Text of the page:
25 Introduction to Hospitality Fifth Edition John Walker Copyright ©2009 by Pearson Education, Inc. Upper Saddle River, New Jersey All rights reserved. Restaurant Accounting Uniform system of accounts for restaurants outlines a standard classification and presentation of operating results A balance sheet reflects how the assets and liabilities relate to the owners equity at a particular moment in time Once a sales forecast has been completed, the costs of servicing those sales are budgeted on an income statement (see next slide)

26 Introduction to Hospitality Fifth Edition John Walker Copyright ©2009 by Pearson Education, Inc. Upper Saddle River, New Jersey All rights reserved. SAMPLE INCOME STATEMENT I. Sales A. Food B. Beverage C. Other Total Sales II. Cost of Sales A. Food B. Beverage C. Others Total Cost of Sales III. Gross Profit A. Other Income Total Income IV. Controllable Expenses A. Salaries & Wages B. Operating Expenses, etc. Total Controllable Expenses Rent, Interest, Depreciation, etc. V. Net Income Before Taxes A. Income Taxes Net Income

27 Introduction to Hospitality Fifth Edition John Walker Copyright ©2009 by Pearson Education, Inc. Upper Saddle River, New Jersey All rights reserved. Restaurant Accounting Operating ratios are industry norms that are applicable to each segment of the industry –Food cost percentage (cost/sales × 100 = food cost percentage) –Contribution margin (difference between the cost of the item and sale price) –Labor cost percentage (salaries and wages of employees, employee benefits, and their training) –Prime cost (combined food and labor costs) –Beverage cost percentage (calculated like the food cost percentage)

28 Introduction to Hospitality Fifth Edition John Walker Copyright ©2009 by Pearson Education, Inc. Upper Saddle River, New Jersey All rights reserved. Lease and Controllable Expenses Lease Costs should not be more than 5-8% of sales –Most leases are triple netthe lessee must pay for all alterations, insurance, utilities, and possible commercial fees (e.g., landscaping or parking upkeep) Controllable Expenses: All the expenses over which management and ownership have control –Salaries and wages (payroll) and related benefits; direct operating expenses such as music and entertainment; marketing, including sales, advertising, public relations, and promotions; heat, light, and power; administrative and general expenses; repairs and maintenance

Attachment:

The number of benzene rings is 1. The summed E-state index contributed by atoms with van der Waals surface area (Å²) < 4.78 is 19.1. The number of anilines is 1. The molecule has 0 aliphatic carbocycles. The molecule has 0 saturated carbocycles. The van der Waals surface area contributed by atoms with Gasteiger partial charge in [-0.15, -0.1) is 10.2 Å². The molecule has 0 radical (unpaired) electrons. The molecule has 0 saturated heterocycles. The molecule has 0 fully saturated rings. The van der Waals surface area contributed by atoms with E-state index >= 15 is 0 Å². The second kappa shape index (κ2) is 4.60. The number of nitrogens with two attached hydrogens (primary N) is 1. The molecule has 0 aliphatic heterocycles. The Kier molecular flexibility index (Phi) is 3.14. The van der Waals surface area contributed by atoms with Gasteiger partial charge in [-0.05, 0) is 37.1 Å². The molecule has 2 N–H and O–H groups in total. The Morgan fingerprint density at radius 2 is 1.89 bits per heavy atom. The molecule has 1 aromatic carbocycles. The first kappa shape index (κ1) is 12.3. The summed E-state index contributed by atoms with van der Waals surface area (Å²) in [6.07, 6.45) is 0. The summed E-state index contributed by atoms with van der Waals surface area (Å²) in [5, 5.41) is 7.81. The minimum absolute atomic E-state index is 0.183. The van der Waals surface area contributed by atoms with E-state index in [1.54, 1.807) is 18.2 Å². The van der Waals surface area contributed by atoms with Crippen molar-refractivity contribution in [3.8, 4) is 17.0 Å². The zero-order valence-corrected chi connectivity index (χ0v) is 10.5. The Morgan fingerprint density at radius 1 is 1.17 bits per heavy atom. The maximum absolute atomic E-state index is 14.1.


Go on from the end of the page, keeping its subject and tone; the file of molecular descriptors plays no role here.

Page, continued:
29 Introduction to Hospitality Fifth Edition John Walker Copyright ©2009 by Pearson Education, Inc. Upper Saddle River, New Jersey All rights reserved. Restaurant Manager Job Analysis The National Restaurant Association (NRA) has formulated an analysis of the foodservice managers job by functional areas and tasksthis follows a natural sequence of functional areas from human resources to sanitation and safety (see text)

30 Introduction to Hospitality Fifth Edition John Walker Copyright ©2009 by Pearson Education, Inc. Upper Saddle River, New Jersey All rights reserved. Trends More flavorful food Increased take-out meals Increased food safety and sanitation Guests becoming more sophisticated More food court restaurants Steak houses becoming more popular Segments splitting into tiers Twin and multi-restaurant locations Quick-service restaurants in convenience stores Difficulty in finding good employees

31 Introduction to Hospitality Fifth Edition John Walker Copyright ©2009 by Pearson Education, Inc. Upper Saddle River, New Jersey All rights reserved. The End